Beleaguered Volkswagen Calls On Hering Schuppener To Lead Global Crisis PR
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Holmes Report

Beleaguered Volkswagen Calls On Hering Schuppener To Lead Global Crisis PR

Finsbury, Kekst and Edelman also tasked with global crisis response as automaker scrambles to salvage reputation after emissions scandal.

Arun Sudhaman

Beleaguered Volkswagen Calls On Hering Schuppener To Lead Global Crisis PR

WOLFSBURG—Beleaguered automaker Volkswagen has called on a quartet of PR firms to oversee its global crisis PR response as it attempts to deal with the biggest scandal in its 78-year history, the Holmes Report can reveal.

The Holmes Report understands that Volkswagen has brought in German firm Hering Schuppener as lead PR counsel, supported by Finsbury in London and Kekst in the US. In addition, Edelman is helping the automaker handle US consumer PR outreach, as part of its existing relationship with the company.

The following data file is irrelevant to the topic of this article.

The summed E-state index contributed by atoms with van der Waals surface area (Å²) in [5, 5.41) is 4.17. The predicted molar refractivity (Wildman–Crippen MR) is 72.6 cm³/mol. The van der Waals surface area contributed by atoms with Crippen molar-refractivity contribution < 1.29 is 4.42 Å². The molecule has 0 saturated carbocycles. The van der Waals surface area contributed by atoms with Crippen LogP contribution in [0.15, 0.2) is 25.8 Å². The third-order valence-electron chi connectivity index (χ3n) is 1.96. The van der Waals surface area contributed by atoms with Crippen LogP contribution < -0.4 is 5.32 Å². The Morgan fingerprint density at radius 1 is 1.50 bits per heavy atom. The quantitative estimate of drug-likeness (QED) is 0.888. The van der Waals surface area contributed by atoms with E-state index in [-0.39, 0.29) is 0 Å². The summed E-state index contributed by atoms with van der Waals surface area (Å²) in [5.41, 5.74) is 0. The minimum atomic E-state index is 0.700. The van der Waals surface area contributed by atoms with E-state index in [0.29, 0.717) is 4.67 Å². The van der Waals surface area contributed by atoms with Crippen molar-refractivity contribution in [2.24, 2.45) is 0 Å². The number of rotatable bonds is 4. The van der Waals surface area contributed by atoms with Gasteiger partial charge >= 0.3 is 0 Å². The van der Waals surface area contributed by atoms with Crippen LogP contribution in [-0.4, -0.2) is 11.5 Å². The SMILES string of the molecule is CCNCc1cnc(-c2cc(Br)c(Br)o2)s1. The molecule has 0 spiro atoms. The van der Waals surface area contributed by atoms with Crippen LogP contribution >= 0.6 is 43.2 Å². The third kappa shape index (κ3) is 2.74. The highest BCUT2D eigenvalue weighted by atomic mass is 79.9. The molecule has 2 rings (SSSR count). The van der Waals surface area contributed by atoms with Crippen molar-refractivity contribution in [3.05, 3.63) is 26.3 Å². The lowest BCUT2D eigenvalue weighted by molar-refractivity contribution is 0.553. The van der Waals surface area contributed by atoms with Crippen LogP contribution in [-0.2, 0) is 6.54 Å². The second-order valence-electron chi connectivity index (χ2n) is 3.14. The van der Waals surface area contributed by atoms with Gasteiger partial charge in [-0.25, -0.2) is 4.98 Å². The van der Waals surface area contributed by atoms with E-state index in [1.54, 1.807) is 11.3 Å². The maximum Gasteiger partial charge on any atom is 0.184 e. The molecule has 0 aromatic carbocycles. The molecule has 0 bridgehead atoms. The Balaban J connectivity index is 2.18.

The crisis erupted last week when Volkswagen admitted it distorted emissions tests results in order to pass US environmental requirements. More than 11m diesel cars had 'defeat device' software installed that manipulated test results, despite warnings, leading chief executive Martin Winterkorn to step down last week.

The company has since named Matthias Müller as its new CEO and said there is "no excuse for the manipulations". It has pledged to leave "no stone unturned" in resolving the scandal, beginning with legal investigations in Germany and the US. As many as 11m Volkswagen cars are set to be recalled, with Müller describing the situation as the "severest test in its history", according to a Reuters report.

"The test manipulations are a moral and political disaster for Volkswagen," said Volkswagen deputy chairman Berthold Huber in the statement. "The unlawful behavior of engineers and technicians involved in engine development shocked Volkswagen just as much as it shocked the public."

An observer familiar with the situation noted that the stakes could not be higher. "This is not just a crisis of a major industrial firm. It’s gone way beyond that, it could affect the German economy."

Representatives from Hering Schuppener declined to comment, while Volkswagen did not respond to request for comment as this story went live.

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